Sunday, 28 April 2013

Spring Breeding Bird Survey - April 2013

With Tom Forward of Gatwick Greenspace Partnership.

Day 1 - Land East of the Railway Line: 23/04/13



Spring seems to be in intense fluctuation and on some days everything decides to turn up at once...
We began our survey on Tuesday morning and the woodlands were dripping with bird song; it was easy to feel overwhelmed! Transect 1 begins at Lower Picketts Wood, travels south through the ancient woodland strip bordering the New Lagoon site, then dives into Horleyland Wood. Our usual woodland suspects were all present including Jay, Song Thrush, Blackcap, Wren, Chiffchaff, Nuthatch and Green Woodpecker.


This Chiffchaff in Horleyland Wood entertained us by wrestling with some nesting material right at our feet, almost oblivious to our presence. (I look forward to investing in a decent-proper camera one day!)

In Goat Meadow, there are sadly no goats.

Transect 2 begins at Goat Meadow and we get our first definite record of a pair of Bullfinch. Tom is pretty good at imitating bird calls; I decide to attempt it but forget that I am still eating a biscuit, which my lungs then reject; the Bullfinches don't hang about to listen to my hacking cough. Close by a Mistle Thrush was doing a good impression of a depressed Blackbird, then moving on through Upper Picketts Wood we passed many a territorial dispute between Great Tit, Blue Tit and Coal Tit.

Coal Tit and Goldcrest are regulars in the canopy of these massive pines in Upper Picketts

The final leg of Transect 2 is currently disrupted by the flood alleviation project, so we skipped a section and approached Gatwick Stream from the western side, through the archaeological dig site. At the very edge of the fields by the railway line we stumbled across a birding first for me: two female Redstart! This is a migrant species which will be just passing through on their way to a more ideal breeding site. 

A group of Common Buzzard - I have taken worse pictures than this!

At the very end of our final transect was a nice treat with Buzzards wheeling overhead and a Common Whitethroat starting up his song:
*Link to LERL Final species list*

Later on that same day I popped over to our other site in the North West Zone along the River Mole. I was replacing some reptile refugia, listening the first Reed Warbler in song and Common Toads 'getting busy' in the river.
Common Toadspawn in the River Mole - these are laid in strings rather than clusters like frogspawn

I disturbed a couple of rather striking birds which then sat boldly nearby in the young willow scrub, south-east of Brockley Wood. This was a species I didn't recognise so I tried my best to describe them on the phone to Tom while taking photos, holding my camera up to my binoculars... 




I emailed these across to him and he sent me a slightly disgruntled reply confirming them as a pair of Winchats, yet another migrant species previously unrecorded here, and this quite possibly tops the pair of Redstart he had spotted earlier! Score to me.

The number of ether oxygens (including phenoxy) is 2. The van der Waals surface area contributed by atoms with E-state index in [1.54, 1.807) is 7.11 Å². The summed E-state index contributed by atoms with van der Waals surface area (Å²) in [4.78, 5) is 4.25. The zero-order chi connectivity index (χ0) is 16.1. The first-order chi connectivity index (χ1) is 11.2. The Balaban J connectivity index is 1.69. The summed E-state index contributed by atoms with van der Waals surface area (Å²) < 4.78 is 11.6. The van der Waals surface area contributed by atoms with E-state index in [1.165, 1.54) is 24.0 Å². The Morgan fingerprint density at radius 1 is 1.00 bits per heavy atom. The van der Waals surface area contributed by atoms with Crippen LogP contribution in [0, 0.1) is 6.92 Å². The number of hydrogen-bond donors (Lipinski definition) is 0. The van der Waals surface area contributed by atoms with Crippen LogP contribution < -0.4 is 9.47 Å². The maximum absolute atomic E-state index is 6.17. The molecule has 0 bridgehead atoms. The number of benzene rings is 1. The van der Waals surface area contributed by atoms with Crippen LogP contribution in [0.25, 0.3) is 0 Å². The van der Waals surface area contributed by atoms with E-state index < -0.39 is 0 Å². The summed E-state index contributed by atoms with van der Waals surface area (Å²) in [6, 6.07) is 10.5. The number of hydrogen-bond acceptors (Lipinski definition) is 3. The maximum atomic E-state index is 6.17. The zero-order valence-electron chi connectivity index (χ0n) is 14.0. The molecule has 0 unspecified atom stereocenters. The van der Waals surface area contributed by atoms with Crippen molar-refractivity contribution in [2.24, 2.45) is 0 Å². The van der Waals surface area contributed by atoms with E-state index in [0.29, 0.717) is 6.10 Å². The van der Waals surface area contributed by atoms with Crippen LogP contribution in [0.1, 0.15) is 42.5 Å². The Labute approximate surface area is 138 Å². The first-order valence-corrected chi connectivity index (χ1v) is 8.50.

Day 2 - North West Zone: 25/04/13



On the Thursday we had another early start and Tom turned up in his car while still eating his breakfast of 8 rounds of toast... I was trying hard to hide my smug face, we both knew those Winchats had probably moved on!

A cold and misty start

We began Transect 1 at the point where the River Mole exits out from under the airfield, north of the runway. Grey Wagtail, Linnet, Common Whitethroat, Reed Bunting and a female Kestrel along the airside fence made for a good start. Rounding the first corner where the River Mole begins to meander we caught a glimpse of two Barn Swallow zipping along over the water, seemingly on their way to somewhere else.

Green Woodpecker droppings, full of the chitinous remains of tiny ants

The sun burning off the clouds along the floodplain grassland

Moving north into Transect 2 there was a sudden, manic piping-whistle and Tom spoted a Kingfisher passing along the woodland strip. I missed it because instead I am staring at a bright orange leaf through my binoculars! I was however pleased to hear it so clearly, a similar sounding call to the link below.



Further downstream of the River Mole and North of Brockley Wood the Reed Warblers have begun setting up territories in the sparse patches of last year's reeds. Along the scrubby edge of the grassland were several pairs of Common Whitethroat, a female Lesser Whitethroat and also a little male missing a tail, adding to its severe levels of cuteness.

A Yellow Scooter, probably stolen and abandoned in the River Mole by the human subspecies 'Chav'

Tom Forward (not the chav in question)

Where's Waldo the Kingfisher...

'Just as they were packing up, on the final day of the final hour...'
We were literally finishing up the last transect when I finally caught a break on the Kingfishers! A sudden manic piping noise and then some aerial altercations right in front of us - bright blue and orange shapes shooting upstream like a group of battling F1 Benettons...

Another terrible picture through the binoculars does this amazing creature no justice.

We saw 3 Kingfishers on the wing, possibly in a territorial dispute. We got 38 species of bird in one day along the NWZ which is our highest count yet... all in all, a top few days for us!!